The old adage that “the penny matchmaker is a millionaire today” applies to the False Claims Act case I filed on behalf of David Sherwin against Office Depot in 2009. Mr. Sherwin was an Office Depot Account Representative who was responsible for responding to the needs of Office Depot’s municipal, county, and state government clients around the country. These entities’ contract provided that product prices would only change twice a year, on January 1st and June 1st. One of Mr. Sherwin’s government customers noted that the price of several products had increased by a few cents outside of the two contractually approved yearly time periods. Mr. Sherwin investigated his customer’s allegations and discovered that despite the contract provisions, Office Depot was increasing the prices for office products by very small amounts – pennies – in violation of the contract. Eventually, David Sherwin’s False Claims Act case was settled for $77.5 million in January 2015. Thus, the reference to the “penny matchmaker”. A few pennies at a time, Office Depot violated the False Claims Act by failing to honor its contracts with various government entities.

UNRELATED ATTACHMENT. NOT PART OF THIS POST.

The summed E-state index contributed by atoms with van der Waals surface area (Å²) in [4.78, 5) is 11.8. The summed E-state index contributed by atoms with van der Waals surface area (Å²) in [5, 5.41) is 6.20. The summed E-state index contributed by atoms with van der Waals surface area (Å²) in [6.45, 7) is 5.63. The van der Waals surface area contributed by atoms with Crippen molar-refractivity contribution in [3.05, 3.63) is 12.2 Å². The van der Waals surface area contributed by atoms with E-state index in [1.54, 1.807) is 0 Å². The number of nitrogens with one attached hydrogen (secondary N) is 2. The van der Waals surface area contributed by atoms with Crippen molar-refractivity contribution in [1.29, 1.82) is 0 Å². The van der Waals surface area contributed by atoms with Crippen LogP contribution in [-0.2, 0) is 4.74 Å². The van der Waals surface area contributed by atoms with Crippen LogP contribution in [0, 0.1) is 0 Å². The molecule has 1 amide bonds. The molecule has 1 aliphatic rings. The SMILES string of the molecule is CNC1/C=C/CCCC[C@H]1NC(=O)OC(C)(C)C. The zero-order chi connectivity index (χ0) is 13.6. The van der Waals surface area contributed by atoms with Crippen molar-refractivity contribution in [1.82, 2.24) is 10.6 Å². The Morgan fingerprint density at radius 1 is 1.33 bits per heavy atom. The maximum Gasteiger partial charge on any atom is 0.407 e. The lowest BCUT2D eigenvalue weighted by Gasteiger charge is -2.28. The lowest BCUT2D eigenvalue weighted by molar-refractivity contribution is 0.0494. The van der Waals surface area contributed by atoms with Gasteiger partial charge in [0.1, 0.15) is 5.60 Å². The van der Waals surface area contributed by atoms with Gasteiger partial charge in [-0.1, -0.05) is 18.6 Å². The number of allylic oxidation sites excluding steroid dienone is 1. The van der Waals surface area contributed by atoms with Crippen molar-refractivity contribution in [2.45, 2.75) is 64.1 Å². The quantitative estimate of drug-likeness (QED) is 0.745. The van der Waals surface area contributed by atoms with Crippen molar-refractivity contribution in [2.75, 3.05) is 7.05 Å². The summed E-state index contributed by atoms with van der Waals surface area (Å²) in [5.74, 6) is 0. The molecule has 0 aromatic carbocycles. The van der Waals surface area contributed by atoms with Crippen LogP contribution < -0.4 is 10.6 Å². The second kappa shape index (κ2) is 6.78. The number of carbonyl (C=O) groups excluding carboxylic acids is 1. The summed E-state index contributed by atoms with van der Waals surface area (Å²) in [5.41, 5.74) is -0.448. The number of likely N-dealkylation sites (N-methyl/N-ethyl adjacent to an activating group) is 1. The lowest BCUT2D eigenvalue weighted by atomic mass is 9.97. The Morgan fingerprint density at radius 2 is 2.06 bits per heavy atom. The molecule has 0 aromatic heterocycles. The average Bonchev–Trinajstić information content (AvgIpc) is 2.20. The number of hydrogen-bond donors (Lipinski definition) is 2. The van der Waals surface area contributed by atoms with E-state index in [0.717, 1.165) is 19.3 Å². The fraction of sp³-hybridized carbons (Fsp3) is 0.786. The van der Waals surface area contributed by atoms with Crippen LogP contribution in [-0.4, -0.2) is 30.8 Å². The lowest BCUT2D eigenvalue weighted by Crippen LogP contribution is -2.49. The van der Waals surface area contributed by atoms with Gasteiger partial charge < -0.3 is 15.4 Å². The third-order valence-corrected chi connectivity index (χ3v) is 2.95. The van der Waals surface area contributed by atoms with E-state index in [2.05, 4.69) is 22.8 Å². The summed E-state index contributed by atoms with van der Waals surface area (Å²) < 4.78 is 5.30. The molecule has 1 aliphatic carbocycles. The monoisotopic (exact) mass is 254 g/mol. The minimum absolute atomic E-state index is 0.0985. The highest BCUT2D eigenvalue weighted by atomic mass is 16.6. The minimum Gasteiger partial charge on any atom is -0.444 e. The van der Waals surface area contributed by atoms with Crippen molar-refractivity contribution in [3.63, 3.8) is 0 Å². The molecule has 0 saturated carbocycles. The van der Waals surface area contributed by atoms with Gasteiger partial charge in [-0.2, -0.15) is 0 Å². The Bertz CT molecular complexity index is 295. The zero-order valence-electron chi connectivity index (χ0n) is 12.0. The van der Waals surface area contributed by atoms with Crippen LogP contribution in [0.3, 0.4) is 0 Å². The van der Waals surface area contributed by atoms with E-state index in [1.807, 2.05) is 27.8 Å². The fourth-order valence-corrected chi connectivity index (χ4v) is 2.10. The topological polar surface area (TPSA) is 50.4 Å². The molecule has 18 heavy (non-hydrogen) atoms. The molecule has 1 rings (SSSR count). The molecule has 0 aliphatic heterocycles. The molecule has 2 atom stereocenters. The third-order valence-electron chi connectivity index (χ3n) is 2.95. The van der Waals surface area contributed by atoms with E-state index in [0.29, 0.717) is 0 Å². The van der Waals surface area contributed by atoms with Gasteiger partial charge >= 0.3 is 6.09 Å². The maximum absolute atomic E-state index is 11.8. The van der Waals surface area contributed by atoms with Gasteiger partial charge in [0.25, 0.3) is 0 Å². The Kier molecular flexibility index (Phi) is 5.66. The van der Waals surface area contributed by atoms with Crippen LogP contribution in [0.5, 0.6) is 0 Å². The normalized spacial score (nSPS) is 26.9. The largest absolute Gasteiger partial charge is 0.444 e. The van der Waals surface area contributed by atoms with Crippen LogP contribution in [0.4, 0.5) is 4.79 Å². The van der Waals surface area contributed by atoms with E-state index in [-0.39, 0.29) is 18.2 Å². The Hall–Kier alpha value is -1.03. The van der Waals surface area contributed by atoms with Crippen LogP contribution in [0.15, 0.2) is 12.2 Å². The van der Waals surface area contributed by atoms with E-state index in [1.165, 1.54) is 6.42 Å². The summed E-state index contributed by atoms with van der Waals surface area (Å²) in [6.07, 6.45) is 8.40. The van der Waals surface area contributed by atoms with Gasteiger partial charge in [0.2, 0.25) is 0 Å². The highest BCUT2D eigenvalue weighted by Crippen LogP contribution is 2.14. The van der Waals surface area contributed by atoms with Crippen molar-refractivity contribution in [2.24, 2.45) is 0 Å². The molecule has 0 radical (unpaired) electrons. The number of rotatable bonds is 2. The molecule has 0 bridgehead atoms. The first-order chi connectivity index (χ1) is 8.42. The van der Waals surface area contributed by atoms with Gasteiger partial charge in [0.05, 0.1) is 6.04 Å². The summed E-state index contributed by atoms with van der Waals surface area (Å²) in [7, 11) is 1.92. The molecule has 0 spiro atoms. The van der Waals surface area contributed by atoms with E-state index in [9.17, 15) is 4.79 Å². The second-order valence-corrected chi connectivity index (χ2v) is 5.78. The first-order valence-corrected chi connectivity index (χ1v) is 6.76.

Despite the $77.5 million settlement, one aspect of Sherwin’s saga with Office Depot continues. As reported by Law 360 on May 21, 2018, the 9th Circuit reversed the district court’s decision to accept AIG’s denial of coverage for Office Depot’s litigation defense costs. The 9th Circuit held that the California False Claims Act (“CFCA”) does not require proof of a specific intent to defraud and therefore successful claims under the CFCA are not necessarily tantamount to “willful acts” under Section 533 of California’s Insurance Code. Accordingly, the 9th Circuit found that AIG had not yet met its burden to show that “the CFCA claims against Office Depot are uninsurable as a matter of law” and remanded the case to further weigh the facts surrounding this and other exclusionary provisions.